An article published in the June issue of BioScience describes the early scale-up stage of a new biotechnology with environmental benefits and possible commercial potential. Algal turf scrubbers are field-sized, water-treatment systems that can extract excess nutrients from streams, canals, and lakes polluted by agricultural, domestic, and some industrial runoff. They use sunlight as their principal source of energy and simultaneously restore oxygen levels. The devices work by pulsing contaminated water across algae that are allowed to grow on screens. Algal turf scrubbers produce waste suitable for use as a nitrogen- and phosphorus-rich fertilizer and for conversion to biofuel or high-value nutraceuticals. Some algal turf scrubbers can even operate in open water, thus minimizing loss of agricultural land to the systems.
The BioScience article, by Walter H. Adey of the Smithsonian Institution, Patrick C. Kangas of the University of Maryland, and Walter Mulbry of the US Department of Agriculture, notes that the need to clean wastewater and various types of runoff contaminated with nitrogen and phosphorus is immediate in many places where natural waters are polluted. Furthermore, some ecologists are worried about global supplies of phosphorus for use in fertilizer, so the byproduct could become more valuable over time.
The article stresses that algal turf scrubbing is not likely to ever be profitable just as a way of making fuel. Although more productive than terrestrial crops, algae, like other potential sources of biofuel, are expensive to cultivate, harvest, process, and convert into useful amounts of energy. But algal turf scrubbing could become common if the economic value of nutrient removal can be applied to the cost of building and running the units. That might depend on public policy that imposes a predictable cost on pollution of natural waters. But the fuel, fertilizer, and nutraceutical byproducts from algal turf scrubbing can only help.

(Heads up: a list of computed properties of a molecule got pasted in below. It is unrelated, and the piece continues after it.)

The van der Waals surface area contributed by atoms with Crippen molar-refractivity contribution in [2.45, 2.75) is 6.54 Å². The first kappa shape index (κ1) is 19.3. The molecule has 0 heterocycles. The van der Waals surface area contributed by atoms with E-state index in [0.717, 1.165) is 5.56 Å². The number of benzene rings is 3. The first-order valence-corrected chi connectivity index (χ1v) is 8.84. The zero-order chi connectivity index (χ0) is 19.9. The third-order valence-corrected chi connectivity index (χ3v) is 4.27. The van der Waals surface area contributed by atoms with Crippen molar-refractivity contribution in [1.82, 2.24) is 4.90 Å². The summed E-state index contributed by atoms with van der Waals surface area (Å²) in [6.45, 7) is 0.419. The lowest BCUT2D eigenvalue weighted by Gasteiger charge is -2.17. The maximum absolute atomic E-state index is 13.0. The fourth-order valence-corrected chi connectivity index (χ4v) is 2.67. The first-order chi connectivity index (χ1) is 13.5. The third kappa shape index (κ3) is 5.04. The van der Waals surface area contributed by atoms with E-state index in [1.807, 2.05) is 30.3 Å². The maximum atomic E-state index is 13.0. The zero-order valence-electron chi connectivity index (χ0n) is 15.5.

After noon EDT on 1 June and for the remainder of the month, the full text of the article will be available for free download through the copy of this Press Release available at www.aibs.org/bioscience-press-releases/.
BioScience, published monthly, is the journal of the American Institute of Biological Sciences (AIBS). BioScience publishes commentary and peer-reviewed articles covering a wide range of biological fields, with a focus on "Organisms from Molecules to the Environment." The journal has been published since 1964. AIBS is an umbrella organization for professional scientific societies and organizations that are involved with biology. It represents some 200 member societies and organizations with a combined membership of about 250,000.
The complete list of peer-reviewed articles in the June 2011 issue of BioScience is as follows:
Algal Turf Scrubbing: Cleaning Surface Waters with Solar Energy while Producing a Biofuel.
Walter H. Adey, Patrick C. Kangas, and Walter Mulbry
Intervention Ecology: Applying Ecological Science in the Twenty-first Century.
Richard J. Hobbs, Lauren M. Hallett, Paul R. Ehrlich, and Harold A. Mooney
Forecasting Environmental Hazards and the Application of Risk Maps to Predator Attacks on Livestock.
Adrian Treves, Kerry A. Martin, Adrian P. Wydeven, and Jane E. Wiedenhoeft
Creating a Successful Citizen Science Model to Detect and Report Invasive Species.
Travis Gallo and Damon Waitt
Training the Next Generation of Renaissance Scientists: The GK-12 Ecologists, Educators, and Schools Program at The University of Montana.
Brooke Baldauf McBride, Carol A. Brewer, Mary Bricker, and Michael Machura
Linking Indigenous and Scientific Knowledge of
Clarence Alexander, Nora Bynum, Elizabeth Johnson, Ursula King, Tero Mustonen, Peter Neofotis, Noel Oettlé, Cynthia Rosenzweig, Chie Sakakibara, Vyacheslav Shadrin, Marta Vicarelli, Jon Waterhouse, and Brian Weeks